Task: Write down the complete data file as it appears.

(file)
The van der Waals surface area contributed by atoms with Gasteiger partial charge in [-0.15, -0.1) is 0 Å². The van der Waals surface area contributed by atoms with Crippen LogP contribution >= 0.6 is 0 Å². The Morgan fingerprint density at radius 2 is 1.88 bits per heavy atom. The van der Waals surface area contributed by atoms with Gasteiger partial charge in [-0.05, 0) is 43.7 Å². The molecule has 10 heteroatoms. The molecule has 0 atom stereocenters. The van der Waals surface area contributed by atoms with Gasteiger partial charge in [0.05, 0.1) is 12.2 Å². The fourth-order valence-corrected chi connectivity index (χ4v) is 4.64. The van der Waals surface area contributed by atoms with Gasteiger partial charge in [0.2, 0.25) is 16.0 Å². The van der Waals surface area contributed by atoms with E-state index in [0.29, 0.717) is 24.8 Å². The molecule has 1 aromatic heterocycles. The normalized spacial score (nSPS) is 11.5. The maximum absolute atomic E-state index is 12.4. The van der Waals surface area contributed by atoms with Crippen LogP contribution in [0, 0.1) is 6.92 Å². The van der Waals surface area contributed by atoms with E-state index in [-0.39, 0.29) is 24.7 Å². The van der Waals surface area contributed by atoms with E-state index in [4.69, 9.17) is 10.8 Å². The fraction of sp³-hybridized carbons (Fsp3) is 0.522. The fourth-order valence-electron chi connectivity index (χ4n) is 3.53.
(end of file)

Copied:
The van der Waals surface area contributed by atoms with Gasteiger partial charge in [-0.15, -0.1) is 0 Å². The van der Waals surface area contributed by atoms with Crippen LogP contribution >= 0.6 is 0 Å². The Morgan fingerprint density at radius 2 is 1.88 bits per heavy atom. The van der Waals surface area contributed by atoms with Gasteiger partial charge in [-0.05, 0) is 43.7 Å². The molecule has 10 heteroatoms. The molecule has 0 atom stereocenters. The van der Waals surface area contributed by atoms with Gasteiger partial charge in [0.05, 0.1) is 12.2 Å². The fourth-order valence-corrected chi connectivity index (χ4v) is 4.64. The van der Waals surface area contributed by atoms with Gasteiger partial charge in [0.2, 0.25) is 16.0 Å². The van der Waals surface area contributed by atoms with E-state index in [0.29, 0.717) is 24.8 Å². The molecule has 1 aromatic heterocycles. The normalized spacial score (nSPS) is 11.5. The maximum absolute atomic E-state index is 12.4. The van der Waals surface area contributed by atoms with Crippen LogP contribution in [0, 0.1) is 6.92 Å². The van der Waals surface area contributed by atoms with E-state index in [-0.39, 0.29) is 24.7 Å². The van der Waals surface area contributed by atoms with E-state index in [4.69, 9.17) is 10.8 Å². The fraction of sp³-hybridized carbons (Fsp3) is 0.522. The fourth-order valence-electron chi connectivity index (χ4n) is 3.53.